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Helping Our Clients Through The Crisis



It is odds on that our smaller clients are too busy trying to make a living to have had any disaster recovery plan in place prior to the outbreak of Coronavirus. To be honest, even large firms who may have developed a business continuity plan in the event of a catastrophic computer systems loss may not have considered the potential impact something as unexpected as the current pandemic. As accountants, we are well placed to consider the financial impact that this outbreak could have on each of our clients’ businesses.

Below are some thoughts as to what could be done:

1. Keep in touch

In any crisis, most clients are looking for a guide. You will want to know that there is someone there who cares about your business, so please be assured that we will keep in touch and ask that you do the same. The sooner that we are made aware of any problem, the easier it might be to solve, especially with reference to HMRC payments.

The earlier you get your accounts information to us, the easier it will be to plan tax payments. Speak to us before letting things get out of hand and don’t make any rash business decisions without first having a conversation with us.

2. Consider cashflow

Some of our clients are secure with regards to cashflow but some live hand to mouth, especially those with a fledgling business. There are ways in which cashflow issues can be eased, but more about that later.

3. Confirm tax bills earlier

In times of crisis, it’s always easy to defer such things as doing accounts, but this could be a good time for you to get on the case if you have been putting it off. It might be best to get your accounts out of the way and plan the tax bills coming.

4. Check out those in potential problems with HMRC

Are all your tax payments up to date? If not, are you aware of HMRC’s Time to Pay Service? All businesses in financial distress and with outstanding tax liabilities may be eligible to receive support. Also consider your July self assessment tax payment and speak to us if you foresee any problems being able to pay it.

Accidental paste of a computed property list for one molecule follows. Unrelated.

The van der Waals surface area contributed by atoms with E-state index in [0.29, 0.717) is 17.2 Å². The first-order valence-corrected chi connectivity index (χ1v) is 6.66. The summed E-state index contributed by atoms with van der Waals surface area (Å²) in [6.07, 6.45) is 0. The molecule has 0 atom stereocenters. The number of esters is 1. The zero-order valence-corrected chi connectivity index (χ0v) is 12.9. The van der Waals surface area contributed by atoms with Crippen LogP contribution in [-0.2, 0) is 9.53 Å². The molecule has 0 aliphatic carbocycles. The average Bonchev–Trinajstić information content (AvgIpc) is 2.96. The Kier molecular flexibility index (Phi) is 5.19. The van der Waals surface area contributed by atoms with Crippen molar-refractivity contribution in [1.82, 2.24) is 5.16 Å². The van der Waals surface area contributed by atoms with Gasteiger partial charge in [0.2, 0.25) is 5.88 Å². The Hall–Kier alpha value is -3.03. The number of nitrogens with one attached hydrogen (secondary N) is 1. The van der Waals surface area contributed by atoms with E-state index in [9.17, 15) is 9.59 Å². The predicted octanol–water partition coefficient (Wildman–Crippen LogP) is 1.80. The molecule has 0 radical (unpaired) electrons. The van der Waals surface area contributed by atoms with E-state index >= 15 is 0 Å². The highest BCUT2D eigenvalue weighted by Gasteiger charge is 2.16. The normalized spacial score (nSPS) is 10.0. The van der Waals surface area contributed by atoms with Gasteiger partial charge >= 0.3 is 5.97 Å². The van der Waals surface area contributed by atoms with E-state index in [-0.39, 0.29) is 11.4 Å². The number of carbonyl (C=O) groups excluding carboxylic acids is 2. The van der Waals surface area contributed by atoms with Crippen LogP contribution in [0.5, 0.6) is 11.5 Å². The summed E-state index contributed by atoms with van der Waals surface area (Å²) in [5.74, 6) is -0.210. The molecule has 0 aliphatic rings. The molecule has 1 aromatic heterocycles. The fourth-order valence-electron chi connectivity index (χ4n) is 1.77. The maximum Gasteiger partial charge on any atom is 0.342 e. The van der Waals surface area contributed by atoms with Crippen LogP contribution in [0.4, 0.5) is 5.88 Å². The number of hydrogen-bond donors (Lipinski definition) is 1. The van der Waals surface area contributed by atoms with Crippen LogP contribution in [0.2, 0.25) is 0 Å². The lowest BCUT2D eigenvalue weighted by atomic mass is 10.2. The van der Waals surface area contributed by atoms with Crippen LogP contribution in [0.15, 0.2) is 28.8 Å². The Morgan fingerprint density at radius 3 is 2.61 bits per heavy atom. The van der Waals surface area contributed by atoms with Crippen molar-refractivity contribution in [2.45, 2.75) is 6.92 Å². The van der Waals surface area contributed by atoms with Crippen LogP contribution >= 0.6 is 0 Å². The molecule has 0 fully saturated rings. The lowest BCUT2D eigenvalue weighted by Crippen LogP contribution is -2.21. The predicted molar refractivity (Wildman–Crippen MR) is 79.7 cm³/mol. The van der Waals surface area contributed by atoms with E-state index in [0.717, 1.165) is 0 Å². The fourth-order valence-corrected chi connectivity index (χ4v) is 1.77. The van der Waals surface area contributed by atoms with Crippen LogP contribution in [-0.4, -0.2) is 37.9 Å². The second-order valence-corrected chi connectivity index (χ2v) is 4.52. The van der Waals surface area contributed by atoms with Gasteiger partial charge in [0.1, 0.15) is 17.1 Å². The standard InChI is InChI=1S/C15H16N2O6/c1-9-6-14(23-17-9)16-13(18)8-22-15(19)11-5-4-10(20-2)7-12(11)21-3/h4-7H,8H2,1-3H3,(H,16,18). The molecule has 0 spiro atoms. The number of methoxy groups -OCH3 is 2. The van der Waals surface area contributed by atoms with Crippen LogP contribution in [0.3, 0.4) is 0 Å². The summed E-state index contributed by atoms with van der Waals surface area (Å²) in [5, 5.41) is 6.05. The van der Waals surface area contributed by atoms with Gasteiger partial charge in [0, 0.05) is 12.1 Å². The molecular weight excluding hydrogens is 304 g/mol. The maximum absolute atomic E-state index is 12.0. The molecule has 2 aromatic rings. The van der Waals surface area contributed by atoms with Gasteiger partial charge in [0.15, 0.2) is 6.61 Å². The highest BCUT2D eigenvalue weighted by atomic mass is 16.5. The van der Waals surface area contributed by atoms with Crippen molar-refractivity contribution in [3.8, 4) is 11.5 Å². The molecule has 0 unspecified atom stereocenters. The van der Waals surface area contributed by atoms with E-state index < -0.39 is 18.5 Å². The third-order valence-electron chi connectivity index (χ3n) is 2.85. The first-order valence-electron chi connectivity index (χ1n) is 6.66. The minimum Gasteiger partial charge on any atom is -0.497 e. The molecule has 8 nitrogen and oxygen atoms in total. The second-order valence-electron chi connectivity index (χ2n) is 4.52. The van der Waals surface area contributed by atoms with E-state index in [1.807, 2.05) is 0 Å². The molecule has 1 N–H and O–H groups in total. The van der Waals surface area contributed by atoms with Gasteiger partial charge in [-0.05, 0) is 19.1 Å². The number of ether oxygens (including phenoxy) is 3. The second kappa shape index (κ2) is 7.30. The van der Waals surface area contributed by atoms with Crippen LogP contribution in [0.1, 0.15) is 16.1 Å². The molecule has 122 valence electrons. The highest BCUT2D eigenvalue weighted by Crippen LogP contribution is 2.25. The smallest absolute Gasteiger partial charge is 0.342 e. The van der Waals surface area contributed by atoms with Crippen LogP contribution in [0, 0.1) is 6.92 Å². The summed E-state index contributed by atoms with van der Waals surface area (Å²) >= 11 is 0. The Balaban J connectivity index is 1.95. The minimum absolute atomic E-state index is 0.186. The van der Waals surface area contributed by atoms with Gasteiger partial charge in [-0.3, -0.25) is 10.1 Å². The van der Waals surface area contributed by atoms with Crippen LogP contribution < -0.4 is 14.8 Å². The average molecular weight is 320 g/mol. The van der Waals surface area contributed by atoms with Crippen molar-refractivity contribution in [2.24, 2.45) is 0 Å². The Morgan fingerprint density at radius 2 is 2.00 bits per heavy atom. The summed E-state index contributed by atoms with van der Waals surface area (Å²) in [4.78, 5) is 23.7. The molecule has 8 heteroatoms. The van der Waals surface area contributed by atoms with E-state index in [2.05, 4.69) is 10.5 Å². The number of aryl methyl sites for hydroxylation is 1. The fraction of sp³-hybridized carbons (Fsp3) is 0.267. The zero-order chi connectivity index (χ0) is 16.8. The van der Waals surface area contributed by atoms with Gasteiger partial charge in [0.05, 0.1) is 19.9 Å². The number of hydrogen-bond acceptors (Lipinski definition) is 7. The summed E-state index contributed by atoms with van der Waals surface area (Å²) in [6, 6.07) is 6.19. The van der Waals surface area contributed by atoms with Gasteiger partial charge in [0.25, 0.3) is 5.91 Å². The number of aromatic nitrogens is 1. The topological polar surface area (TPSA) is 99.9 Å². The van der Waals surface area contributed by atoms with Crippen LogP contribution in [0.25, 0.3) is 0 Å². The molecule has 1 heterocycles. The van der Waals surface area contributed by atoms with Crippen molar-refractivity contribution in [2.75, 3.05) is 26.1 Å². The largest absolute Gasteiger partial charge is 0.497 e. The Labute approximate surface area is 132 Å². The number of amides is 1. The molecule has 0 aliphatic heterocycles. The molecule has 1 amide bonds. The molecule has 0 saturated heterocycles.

5. Investment in capital items

Investment advisers say that you should have a cash pile of at least two months to weather any financial storm. Many clients won’t have two months set aside, but those that do and might have been considering making a large purchase such as a van could find that that the deals are more favourable now than previously.

6. Check insurance policies

Check any insurance policies you may have – would you, or your staff, be covered in any sickness claim? This is the value of having keyman insurance.

7. Government help

Make sure that you are up to speed with government guidance including the COVID-19: guidance for employers and businesses factsheet.

This Budget paper advises what needs to be done if Coronavirus is suspected among any members of staff and details the financial measures that are being made available including:

  • Refund for businesses and employers required to access Statutory Sick Pay

  • A 100% Business Rates retail discount for one year

  • Funding support for those small businesses that pay little or no Business Rates because of Small Business Rate Relief